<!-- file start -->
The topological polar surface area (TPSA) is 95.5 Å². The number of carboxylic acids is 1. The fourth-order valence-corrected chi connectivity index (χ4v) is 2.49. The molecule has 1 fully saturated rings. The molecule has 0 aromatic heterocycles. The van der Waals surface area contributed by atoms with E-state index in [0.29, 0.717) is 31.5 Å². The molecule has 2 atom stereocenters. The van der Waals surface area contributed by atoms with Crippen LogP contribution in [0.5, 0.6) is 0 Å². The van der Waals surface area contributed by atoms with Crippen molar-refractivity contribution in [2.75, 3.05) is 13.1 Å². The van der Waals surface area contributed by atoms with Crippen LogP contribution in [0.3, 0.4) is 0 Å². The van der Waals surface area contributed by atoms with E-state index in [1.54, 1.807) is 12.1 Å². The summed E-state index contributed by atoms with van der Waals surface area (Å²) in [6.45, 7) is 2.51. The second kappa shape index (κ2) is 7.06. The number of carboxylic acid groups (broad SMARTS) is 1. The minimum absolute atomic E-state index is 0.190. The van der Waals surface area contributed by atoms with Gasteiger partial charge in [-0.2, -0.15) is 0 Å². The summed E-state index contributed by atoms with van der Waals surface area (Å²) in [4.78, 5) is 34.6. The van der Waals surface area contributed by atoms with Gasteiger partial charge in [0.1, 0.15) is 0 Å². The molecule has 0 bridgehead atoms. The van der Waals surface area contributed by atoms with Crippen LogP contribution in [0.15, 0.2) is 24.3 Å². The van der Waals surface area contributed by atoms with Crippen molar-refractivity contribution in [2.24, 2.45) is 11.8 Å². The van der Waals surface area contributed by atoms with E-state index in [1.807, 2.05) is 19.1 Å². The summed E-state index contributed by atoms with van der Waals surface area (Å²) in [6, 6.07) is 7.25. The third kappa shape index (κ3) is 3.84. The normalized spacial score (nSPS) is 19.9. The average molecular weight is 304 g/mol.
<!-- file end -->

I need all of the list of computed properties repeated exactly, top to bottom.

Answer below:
The topological polar surface area (TPSA) is 95.5 Å². The number of carboxylic acids is 1. The fourth-order valence-corrected chi connectivity index (χ4v) is 2.49. The molecule has 1 fully saturated rings. The molecule has 0 aromatic heterocycles. The van der Waals surface area contributed by atoms with E-state index in [0.29, 0.717) is 31.5 Å². The molecule has 2 atom stereocenters. The van der Waals surface area contributed by atoms with Crippen LogP contribution in [0.5, 0.6) is 0 Å². The van der Waals surface area contributed by atoms with Crippen molar-refractivity contribution in [2.75, 3.05) is 13.1 Å². The van der Waals surface area contributed by atoms with Crippen LogP contribution in [0.3, 0.4) is 0 Å². The van der Waals surface area contributed by atoms with E-state index in [1.54, 1.807) is 12.1 Å². The summed E-state index contributed by atoms with van der Waals surface area (Å²) in [6.45, 7) is 2.51. The second kappa shape index (κ2) is 7.06. The number of carboxylic acid groups (broad SMARTS) is 1. The minimum absolute atomic E-state index is 0.190. The van der Waals surface area contributed by atoms with Gasteiger partial charge in [-0.2, -0.15) is 0 Å². The summed E-state index contributed by atoms with van der Waals surface area (Å²) in [4.78, 5) is 34.6. The van der Waals surface area contributed by atoms with Gasteiger partial charge in [0.1, 0.15) is 0 Å². The molecule has 0 bridgehead atoms. The van der Waals surface area contributed by atoms with Crippen LogP contribution in [0.15, 0.2) is 24.3 Å². The van der Waals surface area contributed by atoms with Crippen molar-refractivity contribution in [2.24, 2.45) is 11.8 Å². The van der Waals surface area contributed by atoms with E-state index in [1.807, 2.05) is 19.1 Å². The summed E-state index contributed by atoms with van der Waals surface area (Å²) in [6, 6.07) is 7.25. The third kappa shape index (κ3) is 3.84. The normalized spacial score (nSPS) is 19.9. The average molecular weight is 304 g/mol.